|From:||Konstantin Knizhnik <k(dot)knizhnik(at)postgrespro(dot)ru>|
|To:||PostgreSQL Hackers <pgsql-hackers(at)postgresql(dot)org>|
|Subject:||Postgres with pthread|
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As far as I remember, several years ago when implementation of
intra-query parallelism was just started there was discussion whether to
use threads or leave traditional Postgres process architecture. The
decision was made to leave processes. So now we have bgworkers, shared
message queue, DSM, ...
The main argument for such decision was that switching to threads will
require rewriting of most of Postgres code.
It seems to be quit reasonable argument and and until now I agreed with it.
But recently I wanted to check it myself.
The first problem with porting Postgres to pthreads is static variables
widely used in Postgres code.
Most of modern compilers support thread local variables, for example GCC
provides __thread keyword.
Such variables are placed in separate segment which is address through
segment register (at Intel).
So access time to such variables is the same as to normal static variables.
Certainly may be not all compilers have builtin support of TLS and may
be not at all hardware platforms them are implemented ias efficiently as
So certainly such approach decreases portability of Postgres. But IMHO
it is not so critical.
What I have done:
1. Add session_local (defined as __thread) to definition of most of
static and global variables.
I leaved some variables pointed to shared memory as static. Also I have
to changed initialization of some static variables,
because address of TLS variable can not be used in static initializers.
2. Change implementation of GUCs to make them thread specific.
3. Replace fork() with pthread_create
4. Rewrite file descriptor cache to be global (shared by all threads).
I have not changed all Postgres synchronization primitives and shared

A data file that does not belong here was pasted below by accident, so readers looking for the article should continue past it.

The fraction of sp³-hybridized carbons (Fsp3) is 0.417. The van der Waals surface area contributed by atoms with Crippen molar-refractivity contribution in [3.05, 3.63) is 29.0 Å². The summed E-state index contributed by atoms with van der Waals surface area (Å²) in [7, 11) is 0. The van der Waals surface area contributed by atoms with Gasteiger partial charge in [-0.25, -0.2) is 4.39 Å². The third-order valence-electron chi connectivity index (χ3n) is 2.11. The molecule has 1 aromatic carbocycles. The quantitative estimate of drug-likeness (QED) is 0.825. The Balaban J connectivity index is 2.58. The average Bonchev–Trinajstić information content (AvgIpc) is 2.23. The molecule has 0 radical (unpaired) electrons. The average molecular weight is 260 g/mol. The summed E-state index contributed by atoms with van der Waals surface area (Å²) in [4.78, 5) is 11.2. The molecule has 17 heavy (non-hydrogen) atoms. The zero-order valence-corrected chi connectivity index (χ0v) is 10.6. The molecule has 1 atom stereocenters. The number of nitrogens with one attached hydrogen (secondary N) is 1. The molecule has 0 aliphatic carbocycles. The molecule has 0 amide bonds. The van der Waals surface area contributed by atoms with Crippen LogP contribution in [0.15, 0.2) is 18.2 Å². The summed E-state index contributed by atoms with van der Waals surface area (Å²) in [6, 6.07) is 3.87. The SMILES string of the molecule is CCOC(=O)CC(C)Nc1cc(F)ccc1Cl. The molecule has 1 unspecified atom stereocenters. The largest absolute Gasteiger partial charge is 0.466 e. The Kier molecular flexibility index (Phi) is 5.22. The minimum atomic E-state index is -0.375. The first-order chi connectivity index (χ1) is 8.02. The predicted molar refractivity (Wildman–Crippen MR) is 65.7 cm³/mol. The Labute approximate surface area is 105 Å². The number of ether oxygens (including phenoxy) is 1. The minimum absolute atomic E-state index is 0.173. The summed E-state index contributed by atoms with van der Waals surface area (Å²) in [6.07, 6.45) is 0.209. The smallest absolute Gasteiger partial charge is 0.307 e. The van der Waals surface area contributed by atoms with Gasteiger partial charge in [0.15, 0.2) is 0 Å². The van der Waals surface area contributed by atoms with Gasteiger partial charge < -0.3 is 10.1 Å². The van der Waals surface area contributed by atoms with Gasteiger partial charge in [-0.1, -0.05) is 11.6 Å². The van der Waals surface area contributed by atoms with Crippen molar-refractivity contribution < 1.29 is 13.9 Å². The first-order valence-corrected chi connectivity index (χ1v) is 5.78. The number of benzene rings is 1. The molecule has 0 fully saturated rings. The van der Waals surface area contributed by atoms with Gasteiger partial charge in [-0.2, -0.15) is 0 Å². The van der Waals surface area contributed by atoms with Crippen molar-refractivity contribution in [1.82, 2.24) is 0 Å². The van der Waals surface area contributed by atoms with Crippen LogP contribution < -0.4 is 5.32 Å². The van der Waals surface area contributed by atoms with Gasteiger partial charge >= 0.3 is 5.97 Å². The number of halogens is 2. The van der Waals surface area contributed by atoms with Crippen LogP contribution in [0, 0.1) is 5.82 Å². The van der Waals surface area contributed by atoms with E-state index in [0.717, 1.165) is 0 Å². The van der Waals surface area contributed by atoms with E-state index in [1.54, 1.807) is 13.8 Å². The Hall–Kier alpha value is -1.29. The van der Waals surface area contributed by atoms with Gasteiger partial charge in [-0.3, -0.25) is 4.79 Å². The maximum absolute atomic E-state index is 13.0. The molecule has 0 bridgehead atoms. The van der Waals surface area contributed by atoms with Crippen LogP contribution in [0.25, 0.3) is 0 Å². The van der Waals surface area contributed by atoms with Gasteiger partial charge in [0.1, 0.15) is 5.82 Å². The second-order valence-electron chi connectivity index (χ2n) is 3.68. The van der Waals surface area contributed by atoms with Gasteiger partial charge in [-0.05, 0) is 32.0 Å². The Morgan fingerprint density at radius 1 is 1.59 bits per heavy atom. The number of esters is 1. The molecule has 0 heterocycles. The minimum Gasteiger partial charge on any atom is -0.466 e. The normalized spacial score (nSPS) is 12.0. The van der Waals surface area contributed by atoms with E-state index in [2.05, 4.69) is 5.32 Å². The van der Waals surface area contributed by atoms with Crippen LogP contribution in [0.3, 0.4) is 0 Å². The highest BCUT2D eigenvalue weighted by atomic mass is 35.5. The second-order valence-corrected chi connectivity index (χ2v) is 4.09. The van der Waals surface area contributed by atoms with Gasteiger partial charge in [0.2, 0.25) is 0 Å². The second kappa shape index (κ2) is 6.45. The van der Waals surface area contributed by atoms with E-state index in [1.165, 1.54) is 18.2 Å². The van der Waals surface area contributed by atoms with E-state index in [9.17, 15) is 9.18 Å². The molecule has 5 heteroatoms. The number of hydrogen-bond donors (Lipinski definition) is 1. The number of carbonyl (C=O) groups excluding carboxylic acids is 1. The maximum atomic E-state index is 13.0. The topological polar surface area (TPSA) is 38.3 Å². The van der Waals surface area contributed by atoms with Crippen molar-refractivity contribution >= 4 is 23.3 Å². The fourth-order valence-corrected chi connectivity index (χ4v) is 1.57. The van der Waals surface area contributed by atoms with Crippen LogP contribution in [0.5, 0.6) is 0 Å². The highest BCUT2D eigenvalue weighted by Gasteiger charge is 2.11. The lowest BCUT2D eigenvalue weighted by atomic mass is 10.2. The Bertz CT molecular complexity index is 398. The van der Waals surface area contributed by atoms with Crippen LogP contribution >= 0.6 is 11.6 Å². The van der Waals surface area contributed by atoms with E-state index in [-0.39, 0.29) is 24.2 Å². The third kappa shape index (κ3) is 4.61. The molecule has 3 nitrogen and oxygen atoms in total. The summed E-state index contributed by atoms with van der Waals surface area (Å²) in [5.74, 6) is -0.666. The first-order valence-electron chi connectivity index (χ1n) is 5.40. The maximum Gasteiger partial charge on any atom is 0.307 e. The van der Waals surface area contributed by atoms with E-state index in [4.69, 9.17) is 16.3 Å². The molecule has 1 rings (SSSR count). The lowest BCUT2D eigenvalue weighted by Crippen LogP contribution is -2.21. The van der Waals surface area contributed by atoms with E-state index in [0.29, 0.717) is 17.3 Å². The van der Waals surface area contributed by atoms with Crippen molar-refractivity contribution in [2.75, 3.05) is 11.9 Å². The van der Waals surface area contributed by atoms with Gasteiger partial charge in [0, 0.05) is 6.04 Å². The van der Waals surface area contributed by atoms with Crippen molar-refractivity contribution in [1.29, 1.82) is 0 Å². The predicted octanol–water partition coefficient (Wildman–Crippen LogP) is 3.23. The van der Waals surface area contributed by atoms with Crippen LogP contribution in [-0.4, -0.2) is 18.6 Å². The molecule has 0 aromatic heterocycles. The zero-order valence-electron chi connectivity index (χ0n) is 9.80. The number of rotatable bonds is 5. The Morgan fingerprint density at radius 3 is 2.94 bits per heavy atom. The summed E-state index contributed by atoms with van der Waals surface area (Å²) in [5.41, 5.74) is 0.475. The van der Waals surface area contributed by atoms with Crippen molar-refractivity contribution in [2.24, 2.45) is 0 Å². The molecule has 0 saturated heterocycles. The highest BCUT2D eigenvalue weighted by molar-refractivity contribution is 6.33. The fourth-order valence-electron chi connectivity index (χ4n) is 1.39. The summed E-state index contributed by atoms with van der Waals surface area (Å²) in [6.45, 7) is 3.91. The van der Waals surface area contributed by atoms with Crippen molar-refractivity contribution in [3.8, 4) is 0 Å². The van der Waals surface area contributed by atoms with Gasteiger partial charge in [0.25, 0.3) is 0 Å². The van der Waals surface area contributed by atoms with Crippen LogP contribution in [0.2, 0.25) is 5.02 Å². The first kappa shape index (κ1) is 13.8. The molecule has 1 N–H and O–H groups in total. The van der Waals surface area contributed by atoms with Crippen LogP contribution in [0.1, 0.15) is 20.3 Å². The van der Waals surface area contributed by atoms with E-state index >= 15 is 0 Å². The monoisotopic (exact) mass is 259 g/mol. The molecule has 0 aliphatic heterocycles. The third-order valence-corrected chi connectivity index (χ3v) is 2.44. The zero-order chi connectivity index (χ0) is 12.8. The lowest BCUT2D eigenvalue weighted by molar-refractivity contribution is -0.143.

It took me about one week of work.
What is not done yet:
1. Handling of signals (I expect that Win32 code can be somehow reused
2. Deallocation of memory and closing files on backend (thread) termination.
3. Interaction of postmaster and backends with PostgreSQL auxiliary
processes (threads), such as autovacuum, bgwriter, checkpointer, stat
What are the advantages of using threads instead of processes?
1. No need to use shared memory. So there is no static limit for amount
of memory which can be used by Postgres. No need in distributed shared
memory and other stuff designed to share memory between backends and
2. Threads significantly simplify implementation of parallel algorithms:
interaction and transferring data between threads can be done easily and
3. It is possible to use more efficient/lightweight synchronization
primitives. Postgres now mostly relies on its own low level
sync.primitives which user-level implementation
is using spinlocks and atomics and then fallback to OS semaphores/poll.
I am not sure how much gain can we get by replacing this primitives with
one optimized for threads.
My colleague from Firebird community told me that just replacing
processes with threads can obtain 20% increase of performance, but it is
just first step and replacing sync. primitive
can give much greater advantage. But may be for Postgres with its low
level primitives it is not true.
4. Threads are more lightweight entities than processes. Context switch
between threads takes less time than between process. And them consume
less memory. It is usually possible to spawn more threads than processes.
5. More efficient access to virtual memory. As far as all threads are
sharing the same memory space, TLB is used much efficiently in this case.
6. Faster backend startup. Certainly starting backend at each user's
request is bad thing in any case. Some kind of connection pooling should
be used in any case to provide acceptable performance. But in any case,
start of new backend process in postgres causes a lot of page faults
which have dramatical impact on performance. And there is no such
problem with threads.
Certainly, processes are also having some advantages comparing with threads:
1. Better isolation and error protection
2. Easier error handling
3. Easier control of used resources
But it is a theory. The main idea of this prototype was to prove or
disprove this expectation at practice.
I didn't expect large differences in performance because synchronization
primitives are not changed and I performed my experiments at Linux where
threads/processes are implemented in similar way.
Below are some results (1000xTPS) of select-only (-S) pgbench with scale
100 at my desktop with quad-core i7-4770 3.40GHz and 16Gb of RAM:
Connections Vanilla/default Vanilla/prepared
10 100 191
100 67 131
1000 41 65
As you can see, for small number of connection results are almost
similar. But for large number of connection pthreads provide less
You can look at my prototype here:
But please notice that it is very raw prototype. A lot of stuff is not
working yet. And supporting all of exited Postgres functionality requires
much more efforts (and even more efforts are needed for optimizing
Postgres for this architecture).
I just want to receive some feedback and know if community is interested
in any further work in this direction.
Postgres Professional: http://www.postgrespro.com
The Russian Postgres Company
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